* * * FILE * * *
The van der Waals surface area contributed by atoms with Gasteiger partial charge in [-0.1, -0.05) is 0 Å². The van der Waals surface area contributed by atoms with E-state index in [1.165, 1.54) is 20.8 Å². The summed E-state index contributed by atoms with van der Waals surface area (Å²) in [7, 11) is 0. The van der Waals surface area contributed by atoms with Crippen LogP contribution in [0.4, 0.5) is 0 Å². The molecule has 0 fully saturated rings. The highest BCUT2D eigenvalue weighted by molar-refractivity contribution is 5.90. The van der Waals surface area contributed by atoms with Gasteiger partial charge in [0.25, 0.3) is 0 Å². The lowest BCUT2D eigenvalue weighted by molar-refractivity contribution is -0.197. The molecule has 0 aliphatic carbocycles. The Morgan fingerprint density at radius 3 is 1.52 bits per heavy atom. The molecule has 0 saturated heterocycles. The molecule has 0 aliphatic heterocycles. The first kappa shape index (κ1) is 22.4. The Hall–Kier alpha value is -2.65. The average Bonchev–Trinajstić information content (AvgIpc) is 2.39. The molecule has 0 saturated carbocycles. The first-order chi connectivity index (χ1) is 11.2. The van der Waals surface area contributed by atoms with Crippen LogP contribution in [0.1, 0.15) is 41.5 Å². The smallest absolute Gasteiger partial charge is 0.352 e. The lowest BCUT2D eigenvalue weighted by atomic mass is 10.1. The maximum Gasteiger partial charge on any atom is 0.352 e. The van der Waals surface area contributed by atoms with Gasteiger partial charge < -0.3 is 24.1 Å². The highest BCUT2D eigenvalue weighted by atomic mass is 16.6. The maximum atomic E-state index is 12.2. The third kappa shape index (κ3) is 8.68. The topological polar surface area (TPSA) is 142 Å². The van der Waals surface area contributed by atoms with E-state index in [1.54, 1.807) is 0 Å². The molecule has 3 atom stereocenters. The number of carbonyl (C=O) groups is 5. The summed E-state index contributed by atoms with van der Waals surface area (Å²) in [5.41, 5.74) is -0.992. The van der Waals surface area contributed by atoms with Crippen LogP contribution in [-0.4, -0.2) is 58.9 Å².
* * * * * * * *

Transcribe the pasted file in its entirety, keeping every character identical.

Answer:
The van der Waals surface area contributed by atoms with Gasteiger partial charge in [-0.1, -0.05) is 0 Å². The van der Waals surface area contributed by atoms with E-state index in [1.165, 1.54) is 20.8 Å². The summed E-state index contributed by atoms with van der Waals surface area (Å²) in [7, 11) is 0. The van der Waals surface area contributed by atoms with Crippen LogP contribution in [0.4, 0.5) is 0 Å². The molecule has 0 fully saturated rings. The highest BCUT2D eigenvalue weighted by molar-refractivity contribution is 5.90. The van der Waals surface area contributed by atoms with Gasteiger partial charge in [0.25, 0.3) is 0 Å². The lowest BCUT2D eigenvalue weighted by molar-refractivity contribution is -0.197. The molecule has 0 aliphatic carbocycles. The Morgan fingerprint density at radius 3 is 1.52 bits per heavy atom. The molecule has 0 saturated heterocycles. The molecule has 0 aliphatic heterocycles. The first kappa shape index (κ1) is 22.4. The Hall–Kier alpha value is -2.65. The average Bonchev–Trinajstić information content (AvgIpc) is 2.39. The molecule has 0 saturated carbocycles. The first-order chi connectivity index (χ1) is 11.2. The van der Waals surface area contributed by atoms with Crippen LogP contribution in [0.1, 0.15) is 41.5 Å². The smallest absolute Gasteiger partial charge is 0.352 e. The lowest BCUT2D eigenvalue weighted by atomic mass is 10.1. The maximum Gasteiger partial charge on any atom is 0.352 e. The van der Waals surface area contributed by atoms with Gasteiger partial charge < -0.3 is 24.1 Å². The highest BCUT2D eigenvalue weighted by atomic mass is 16.6. The maximum atomic E-state index is 12.2. The third kappa shape index (κ3) is 8.68. The topological polar surface area (TPSA) is 142 Å². The van der Waals surface area contributed by atoms with E-state index in [1.54, 1.807) is 0 Å². The molecule has 3 atom stereocenters. The number of carbonyl (C=O) groups is 5. The summed E-state index contributed by atoms with van der Waals surface area (Å²) in [5.41, 5.74) is -0.992. The van der Waals surface area contributed by atoms with Crippen LogP contribution in [-0.4, -0.2) is 58.9 Å².